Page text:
Your safety is important! Find all the details of our response to COVID-19 ❯

“Design and programming are linked. Here’s how one led me to the other.”

Hanna Mazur was a designer by trade. A coding bootcamp opened new doors to her.
copyright Hanna Mazur
copyright Hanna Mazur
Andrea Tallarita
Andrea Tallarita

Many who take a coding bootcamp do so because they feel unhappy with their current job, or with their salary, or both. Hanna Mazur’s motivations were different.

She enjoyed her work as a product designer for startups, but there was a recurring thought that bothered her. “I knew the principles by which the products I worked on were designed,” she tells me today, “but I didn’t know anything about how they actually worked.”

Hanna had come into the world of professional product design by an irregular path. Originally from Donetsk, Ukraine, she had moved to Belarus not long after the Russian invasion of 2014. In Minsk, she got involved with the vibrant local tech scene, repurposing her academic skills in economics and cybernetics to do designer work on games and health apps. Eventually she moved to Berlin in 2019, where she continued her work in the same field.

“The thing about working with startups,” she explains to me, “is that you collaborate first-hand with the developers. They don’t have a separate department, or someone mediating for their team, or anything like that. It’s just you and them, talking face to face.”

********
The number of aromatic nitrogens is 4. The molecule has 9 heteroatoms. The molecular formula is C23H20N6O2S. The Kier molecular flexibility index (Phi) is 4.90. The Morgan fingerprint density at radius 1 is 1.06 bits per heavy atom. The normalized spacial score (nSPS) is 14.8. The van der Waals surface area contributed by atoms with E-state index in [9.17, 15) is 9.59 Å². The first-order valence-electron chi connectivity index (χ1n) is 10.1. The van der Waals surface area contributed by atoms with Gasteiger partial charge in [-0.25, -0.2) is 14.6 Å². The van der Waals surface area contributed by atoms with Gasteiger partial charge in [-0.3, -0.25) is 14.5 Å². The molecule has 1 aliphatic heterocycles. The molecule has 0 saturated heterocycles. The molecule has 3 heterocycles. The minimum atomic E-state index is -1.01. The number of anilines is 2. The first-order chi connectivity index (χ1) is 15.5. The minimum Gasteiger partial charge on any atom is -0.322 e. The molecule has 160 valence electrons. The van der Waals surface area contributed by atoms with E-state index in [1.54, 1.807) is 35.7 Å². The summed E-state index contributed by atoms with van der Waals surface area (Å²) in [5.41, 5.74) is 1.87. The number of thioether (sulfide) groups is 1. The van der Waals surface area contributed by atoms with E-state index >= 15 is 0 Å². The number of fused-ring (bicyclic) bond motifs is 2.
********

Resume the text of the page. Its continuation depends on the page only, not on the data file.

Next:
It was precisely this close level of collaboration that allowed Hanna to realise just how intimately the work of modern design is related to that of coding.

Two professional programmer cooperating and working on web site project in a software developing on desktop computer at company, codes and typing data code, Programming with HTML, PHP and javascript.
Adobe Stock / Freedomz

“We would come up with ideas together, and tackle the fundamental question of how things can be done, how they can be implemented. But I realized that their work had its own set of rules, which were different from mine. I began to grow curious.

“As I worked, I started to look into what coding was about – although slowly at first, one step at a time. I read a little bit of the documentation behind the work we did, I checked out a few introductions on YouTube. I also talked to the many developers around me. I asked them what developing was like, which tools they used, if their work made them happy.”

The shared environment of design and development played a part in Hanna’s decision to learn to code – but ultimately, the deciding factor came from within.

“The shift in my interest was very gradual – there was never an ‘a-ha!’ moment. But I think what really captivated me, what proved decisive once I first tried my hand at programming, was a feeling that isn’t easy to find elsewhere. When you crack a difficult problem, when you solve it using your logical powers, you feel happy. You feel proud of yourself. That’s what really got me.”